When insomnia starts affecting the quality of your life, you should consider speaking to your doctor or healthcare provider. Your doctor or healthcare provider could help determine the root cause of your sleep troubles and whether or not you have a sleep disorder that will need intervention or if your insomnia could be treated with medication.

Do you need treatment?

If you suffer from any of the symptoms mentioned on this site, consider consulting your doctor or healthcare provider to find out about treatments and solutions that might help. Sleeping is just as important to your health and general well-being as food and water, so don’t ignore the problem if you’re battling through fatigue. There is help available.

Non-pharmacological solutions include maintaining good sleeping habits, but if that doesn’t help, you can speak to your doctor or healthcare provider about other options to help restore your natural sleep rhythm. Ask your doctor how to Sleep well, Live well.

Sleep hygiene - The Do’s and Don’ts of getting a good night’s rest (3, 4)

Sleep hygiene has nothing to do with being clean (although taking a bath does help). It is a term used to describe all those habits and behaviours that could help you get a good night’s rest. Good sleep hygiene is a gateway to sweet dreams and can even help your overall health.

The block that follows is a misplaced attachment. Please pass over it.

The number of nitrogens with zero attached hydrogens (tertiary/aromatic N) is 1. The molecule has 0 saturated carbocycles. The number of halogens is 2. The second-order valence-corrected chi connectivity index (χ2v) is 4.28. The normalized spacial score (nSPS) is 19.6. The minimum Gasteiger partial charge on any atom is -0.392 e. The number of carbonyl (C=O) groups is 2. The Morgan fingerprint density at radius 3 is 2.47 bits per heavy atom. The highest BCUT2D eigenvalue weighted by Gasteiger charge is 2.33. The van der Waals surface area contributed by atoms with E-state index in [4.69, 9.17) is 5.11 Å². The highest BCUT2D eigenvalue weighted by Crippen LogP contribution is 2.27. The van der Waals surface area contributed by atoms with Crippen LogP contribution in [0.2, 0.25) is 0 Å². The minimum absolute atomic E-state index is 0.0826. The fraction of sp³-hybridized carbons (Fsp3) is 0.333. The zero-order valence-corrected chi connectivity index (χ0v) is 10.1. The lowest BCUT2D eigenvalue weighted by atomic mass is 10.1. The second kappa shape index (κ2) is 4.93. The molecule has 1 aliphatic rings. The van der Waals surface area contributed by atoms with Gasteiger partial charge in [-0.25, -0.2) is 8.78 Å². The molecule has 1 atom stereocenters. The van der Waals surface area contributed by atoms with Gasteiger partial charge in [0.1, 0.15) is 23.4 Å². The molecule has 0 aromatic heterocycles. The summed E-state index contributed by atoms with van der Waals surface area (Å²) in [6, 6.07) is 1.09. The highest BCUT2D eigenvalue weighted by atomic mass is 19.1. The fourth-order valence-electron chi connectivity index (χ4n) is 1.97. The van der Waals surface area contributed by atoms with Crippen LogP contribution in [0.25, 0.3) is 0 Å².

If you are suffering from sleep difficulties there are some things that you can do and avoid doing in order to help you get a better night’s sleep. Some of these are common sense, and others may even surprise you – so give them a try and see what works for you.


  • Go to bed at the same time every night and get up at the same time every morning. This will set your natural body clock, making your body used to it.
  • Get some natural light during the day and spend as much time as possible outdoors. Our bodies need it to help produce melatonin, which in turn helps us sleep better at night. Sunlight early in the morning also helps synchronise your body clock.
  • Make sure you have a good sleep environment with a comfortable bed in a quiet, dark room. You spend ⅓ of your day in bed, so make sure it is comfortable and that you are not too cold or too hot.
  • Make sure that your bedroom is used for only two things – sleeping and sex. Our brains associate certain activities with certain rooms, so if you use your bedroom for anything else, you will struggle to fall asleep.
  • Remove TVs, computers and other gadgets from your bedroom – it stimulates your brain activity and makes it harder for you to fall asleep.
  • Check the labels on your medication to make sure you won’t be taking anything at night that could be hindering your sleep. Certain over-the-counter medications, including cold or allergy medication can keep you awake. Make sure you take medications as directed – speak to your doctor or healthcare provider if you are unsure.